Cell & Molecular Biology

Understanding the molecular mechanisms behind cellular processes provides insight into many aspects of modern biology, from embryonic development to human disease. Work in the biology department uses both plant and animal model systems to explore such diverse cellular events as chromosome movement, cell cycle regulation, control of gene expression, cell to cell signaling, coordination of cell movements and growth during development, and pathogen resistance.

Daniele Armaleo

Associate Professor of the Practice of Biology

My research centers on the developmental and molecular biology of lichens, well differentiated symbioses between two or three evolutionarily unrelated organisms: specialized fungi on the one hand and algae or cyanobacteria on the other. The 13,500 known lichen species represent 50% of all known... Full Profile »

L. Ryan Baugh

Associate Professor of Biology

We study nutritional control of development in the roundworm Caenorhabditis elegans. We are interested in the signaling pathways and gene regulatory mechanisms that enable the worm to reversibly arrest development and resist stress in response to starvation. We are also interested in epigenetic... Full Profile »

Amy Bejsovec

Associate Professor of Biology

My laboratory explores the molecular mechanisms of pattern formation in developing embryos. We focus on the Wingless(Wg)/Wnt class of secreted growth factor: these molecules promote cell-cell communication leading to important cell fate decisions during the development of both vertebrate and... Full Profile »

Philip N. Benfey

Paul Kramer Professor of Biology in Trinity College of Arts and Sciences

Full Profile »

Nicolas Buchler

Assistant Professor of Biology

Our lab is interested in the systems biology and evolution of epigenetic switches (bistability) and clocks (oscillators) in gene regulatory networks, two functions that are essential for patterning, cell proliferation, and differentiation in biological systems. We also study biochemical oscillators... Full Profile »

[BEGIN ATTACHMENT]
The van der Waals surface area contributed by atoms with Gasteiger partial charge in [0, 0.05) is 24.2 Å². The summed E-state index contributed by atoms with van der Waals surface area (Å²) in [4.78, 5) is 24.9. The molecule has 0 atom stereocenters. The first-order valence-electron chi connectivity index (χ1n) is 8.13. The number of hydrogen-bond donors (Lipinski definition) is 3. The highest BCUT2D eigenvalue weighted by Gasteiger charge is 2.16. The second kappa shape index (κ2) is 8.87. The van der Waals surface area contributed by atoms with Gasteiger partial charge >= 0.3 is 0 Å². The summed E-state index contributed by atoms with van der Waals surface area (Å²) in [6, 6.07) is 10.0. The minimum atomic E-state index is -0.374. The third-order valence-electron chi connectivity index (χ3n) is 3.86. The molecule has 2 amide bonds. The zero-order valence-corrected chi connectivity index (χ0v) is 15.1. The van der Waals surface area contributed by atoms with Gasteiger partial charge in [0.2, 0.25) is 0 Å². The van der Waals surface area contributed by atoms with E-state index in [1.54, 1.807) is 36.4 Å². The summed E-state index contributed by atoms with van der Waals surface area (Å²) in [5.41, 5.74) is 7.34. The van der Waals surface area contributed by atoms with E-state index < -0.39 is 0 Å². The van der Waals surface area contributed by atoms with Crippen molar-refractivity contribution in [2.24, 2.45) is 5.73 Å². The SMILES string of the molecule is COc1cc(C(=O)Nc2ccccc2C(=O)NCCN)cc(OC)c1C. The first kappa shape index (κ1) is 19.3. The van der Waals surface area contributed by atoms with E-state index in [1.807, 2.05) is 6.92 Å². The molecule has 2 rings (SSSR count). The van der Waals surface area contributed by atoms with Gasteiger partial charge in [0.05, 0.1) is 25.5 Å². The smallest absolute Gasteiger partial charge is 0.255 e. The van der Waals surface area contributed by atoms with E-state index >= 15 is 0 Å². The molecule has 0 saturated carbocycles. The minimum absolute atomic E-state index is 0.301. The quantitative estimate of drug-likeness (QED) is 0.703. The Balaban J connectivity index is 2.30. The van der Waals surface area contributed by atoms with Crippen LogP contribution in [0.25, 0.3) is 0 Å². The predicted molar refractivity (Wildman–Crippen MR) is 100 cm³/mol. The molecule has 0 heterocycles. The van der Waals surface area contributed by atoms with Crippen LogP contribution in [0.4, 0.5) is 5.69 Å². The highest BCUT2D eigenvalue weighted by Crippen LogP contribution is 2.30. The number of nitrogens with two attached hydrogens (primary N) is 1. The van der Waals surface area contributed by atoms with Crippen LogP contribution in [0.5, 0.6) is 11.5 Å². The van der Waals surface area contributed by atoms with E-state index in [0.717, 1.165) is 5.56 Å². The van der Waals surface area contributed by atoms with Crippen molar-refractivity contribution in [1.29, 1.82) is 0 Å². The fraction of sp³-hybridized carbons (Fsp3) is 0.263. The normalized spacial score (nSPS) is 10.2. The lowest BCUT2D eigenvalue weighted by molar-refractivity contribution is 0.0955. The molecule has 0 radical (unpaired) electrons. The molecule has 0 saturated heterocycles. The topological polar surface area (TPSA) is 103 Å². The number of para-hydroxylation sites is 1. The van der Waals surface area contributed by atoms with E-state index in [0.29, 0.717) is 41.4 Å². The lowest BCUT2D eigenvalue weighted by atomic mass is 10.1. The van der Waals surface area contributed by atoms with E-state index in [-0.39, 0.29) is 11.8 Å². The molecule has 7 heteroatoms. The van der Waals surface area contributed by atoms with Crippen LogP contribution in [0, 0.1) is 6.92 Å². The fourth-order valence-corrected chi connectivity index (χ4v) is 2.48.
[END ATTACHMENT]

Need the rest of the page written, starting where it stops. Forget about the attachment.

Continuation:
Xinnian Dong

Arts and Sciences Professor of Biology in the Trinity College of Arts and Sciences

Using Arabidopsis thaliana as a model system, my laboratory studies the mechanisms of plant defense against microbial pathogens. We focus on a specific response known as systemic acquired resistance (SAR). SAR,... Full Profile »

Ron Grunwald

Senior Lecturer of Biology

Full Profile »

Steven B. Haase

Associate Professor of Biology

Our group is broadly interested in understanding the biological clock mechanisms that control the timing of events during the cell division cycle. In 2008, the Haase group proposed a new model in which a complex network of sequentially activated transcription factors regulates the precise timing of... Full Profile »

Alison Hill

Senior Lecturer of Biology

My primary focus in the department is instructional. I teach courses for both biology majors and non-majors.  I continue to develop and innovate the Molecular Biology lab curriculum and am involved in efforts to improve instruction by bringing formative assessment into our lectures. My non-majors... Full Profile »

Daniel P. Kiehart

Professor of Biology

Our intellectual focus is on identifying determinants of cell shape that function during development. Utilizing molecular genetic and reverse genetic approaches in Drosophila, we have shown that conventional nonmuscle myosin is necessary for driving both cell division and post-mitotic cell shape... Full Profile »

David R. McClay

Arthur S. Pearse Professor of Biology in Trinity College of Arts and Sciences